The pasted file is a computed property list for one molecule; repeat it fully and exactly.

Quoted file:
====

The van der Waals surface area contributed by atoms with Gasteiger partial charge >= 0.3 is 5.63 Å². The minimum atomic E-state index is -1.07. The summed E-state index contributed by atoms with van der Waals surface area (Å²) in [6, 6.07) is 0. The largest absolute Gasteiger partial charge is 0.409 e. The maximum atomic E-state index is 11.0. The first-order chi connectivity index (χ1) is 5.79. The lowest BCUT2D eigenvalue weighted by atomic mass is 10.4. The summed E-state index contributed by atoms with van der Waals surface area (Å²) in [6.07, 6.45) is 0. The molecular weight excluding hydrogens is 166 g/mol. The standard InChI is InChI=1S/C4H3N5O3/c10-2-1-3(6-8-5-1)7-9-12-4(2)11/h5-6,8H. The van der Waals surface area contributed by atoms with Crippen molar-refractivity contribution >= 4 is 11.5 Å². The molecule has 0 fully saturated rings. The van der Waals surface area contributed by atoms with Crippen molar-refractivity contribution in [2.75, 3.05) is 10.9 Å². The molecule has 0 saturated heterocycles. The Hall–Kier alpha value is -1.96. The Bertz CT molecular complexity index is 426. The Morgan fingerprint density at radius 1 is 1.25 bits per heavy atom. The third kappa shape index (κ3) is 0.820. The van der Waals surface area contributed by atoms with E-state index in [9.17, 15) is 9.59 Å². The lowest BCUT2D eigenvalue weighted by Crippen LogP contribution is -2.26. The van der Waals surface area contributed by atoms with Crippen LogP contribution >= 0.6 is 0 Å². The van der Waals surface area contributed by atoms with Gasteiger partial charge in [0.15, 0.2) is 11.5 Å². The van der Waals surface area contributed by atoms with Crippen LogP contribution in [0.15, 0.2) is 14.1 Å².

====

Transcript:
The van der Waals surface area contributed by atoms with Gasteiger partial charge >= 0.3 is 5.63 Å². The minimum atomic E-state index is -1.07. The summed E-state index contributed by atoms with van der Waals surface area (Å²) in [6, 6.07) is 0. The largest absolute Gasteiger partial charge is 0.409 e. The maximum atomic E-state index is 11.0. The first-order chi connectivity index (χ1) is 5.79. The lowest BCUT2D eigenvalue weighted by atomic mass is 10.4. The summed E-state index contributed by atoms with van der Waals surface area (Å²) in [6.07, 6.45) is 0. The molecular weight excluding hydrogens is 166 g/mol. The standard InChI is InChI=1S/C4H3N5O3/c10-2-1-3(6-8-5-1)7-9-12-4(2)11/h5-6,8H. The van der Waals surface area contributed by atoms with Crippen molar-refractivity contribution >= 4 is 11.5 Å². The molecule has 0 fully saturated rings. The van der Waals surface area contributed by atoms with Crippen molar-refractivity contribution in [2.75, 3.05) is 10.9 Å². The molecule has 0 saturated heterocycles. The Hall–Kier alpha value is -1.96. The Bertz CT molecular complexity index is 426. The Morgan fingerprint density at radius 1 is 1.25 bits per heavy atom. The third kappa shape index (κ3) is 0.820. The van der Waals surface area contributed by atoms with E-state index in [9.17, 15) is 9.59 Å². The lowest BCUT2D eigenvalue weighted by Crippen LogP contribution is -2.26. The van der Waals surface area contributed by atoms with Crippen LogP contribution >= 0.6 is 0 Å². The van der Waals surface area contributed by atoms with Gasteiger partial charge in [0.15, 0.2) is 11.5 Å². The van der Waals surface area contributed by atoms with Crippen LogP contribution in [0.15, 0.2) is 14.1 Å².